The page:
Date of Award


Document Type


Degree Name

Master of Arts (MA)


College of Humanities and Social Sciences



Thesis Sponsor/Dissertation Chair/Project Chair

Keith Slocum

Committee Member

Daniel Bronson

Committee Member

Art Simon


Many of Arthur Miller’s earlier plays deal with the subject of suicide, with the lead character either contemplating or actually committing suicide during the course of the rising dramatic action. Miller saw suicide as a way to bring the play to its conclusion, with the guilty party receiving “justice” by his own hand. The death of the main character also allowed Miller to voice his concerns about the ills of society, such as the cost of capitalism on a man’s soul and the inherent damage of mass hysteria. This thesis will explore suicide and self-sacrifice in the works of Arthur Miller, and how suicide and sacrifice are major themes in All My Sons and Death o f a Salesman, The Crucible and A View from the Bridge, and finally After the Fall and Incident at Vichy.

As Miller is considered an American theater icon, I was curious to see how such a taboo, morbid topic like suicide operates in his works. I consider this thesis a chance to see how suicide works in each play, and how events in his own life altered Miller’s views on suicide. The suicide of Miller’s ex-wife Marilyn Monroe will be discussed.

Four of the plays end with the death of the main character. The leads commit suicide in All My Sons and Death o f a Salesman. James Proctor of The Crucible and Eddie Carbone of A View from the Bridge go willingly to their deaths. Miller’s later plays After the Fall and Incident at Vichy are studies of the collective guilt of humanity, but still featured characters that commit suicide and sacrifice their lives.

Miller’s earlier characters committed suicide out of self-justification and atonement. Joe Keller shipped defective parts for the sake of his family, and commits suicide for the same reason. Willy Loman wishes to be successful for his family and he believes his suicide will provide money for his son Biff to be successful. Both Joe and Willy work to become good providers, but wreck their families in the process.

Miller’s plays move from one man breaking society’s laws to the conflicted Everyman attempting to find his place in the world. In The Crucible, John Proctor can save his own life by confessing to witchery, but chooses to be hanged rather than lie and disgrace his name any further. In A View from the Bridge, Eddie Carbone’s sexual obsessions result in him informing on two immigrants, thus breaking the prime rule of his neighborhood. In a desperate attempt to regain his name, Eddie fights one of the immigrants but is stabbed with his own knife and dies. These deaths can be seen as suicide by proxy.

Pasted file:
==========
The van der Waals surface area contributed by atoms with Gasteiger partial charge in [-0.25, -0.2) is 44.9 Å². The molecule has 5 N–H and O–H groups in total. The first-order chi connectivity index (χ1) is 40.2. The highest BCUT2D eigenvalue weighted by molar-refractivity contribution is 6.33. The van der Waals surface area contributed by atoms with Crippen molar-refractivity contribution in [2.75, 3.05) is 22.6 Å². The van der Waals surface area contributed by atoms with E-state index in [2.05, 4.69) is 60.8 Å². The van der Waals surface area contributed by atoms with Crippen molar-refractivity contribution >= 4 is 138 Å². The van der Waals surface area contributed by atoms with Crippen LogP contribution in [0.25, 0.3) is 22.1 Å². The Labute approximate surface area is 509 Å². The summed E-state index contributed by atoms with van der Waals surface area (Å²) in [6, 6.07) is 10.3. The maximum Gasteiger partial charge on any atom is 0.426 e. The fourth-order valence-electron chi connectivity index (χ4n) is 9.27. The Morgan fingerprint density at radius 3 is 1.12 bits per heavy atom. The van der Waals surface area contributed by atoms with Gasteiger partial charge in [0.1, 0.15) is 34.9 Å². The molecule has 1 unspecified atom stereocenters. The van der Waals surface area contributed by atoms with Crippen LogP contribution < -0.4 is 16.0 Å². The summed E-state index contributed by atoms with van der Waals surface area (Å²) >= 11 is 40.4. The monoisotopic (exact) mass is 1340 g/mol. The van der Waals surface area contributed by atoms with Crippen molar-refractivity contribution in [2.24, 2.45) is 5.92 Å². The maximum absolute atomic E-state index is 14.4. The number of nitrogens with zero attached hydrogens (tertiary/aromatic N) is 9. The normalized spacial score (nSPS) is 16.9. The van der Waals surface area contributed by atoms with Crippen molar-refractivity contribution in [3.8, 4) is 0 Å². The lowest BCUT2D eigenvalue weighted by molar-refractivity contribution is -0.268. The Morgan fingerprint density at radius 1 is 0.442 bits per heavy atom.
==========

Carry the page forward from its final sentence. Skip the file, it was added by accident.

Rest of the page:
After the suicide of his ex-wife, movie icon Marilyn Monroe, Miller’s views on suicide changed. In the semi-autobiographical play After the Fall, Quentin shouts to his self-destructive wife, “Suicide kills two, Maggie! That’s what it’s for!” This memorable quote will be explored in the thesis.

Incident at Vichy, the final play in the thesis, takes place during World War II. A group of men in France wait to be interrogated by the Nazis to see if any are Jewish. An Austrian baron gives up his pass to freedom so a Jewish doctor can escape, even though that means the baron will be executed himself. This sacrifice will be examined, and what part responsibility and guilt played in the baron’s decision to sacrifice his life.

Miller did not put suicide in his plays to give them a dramatic ending. He told stories of men who were destroyed. But those men keep their integrity, even those who have the wrong ideals but fervently commit themselves nonetheless.

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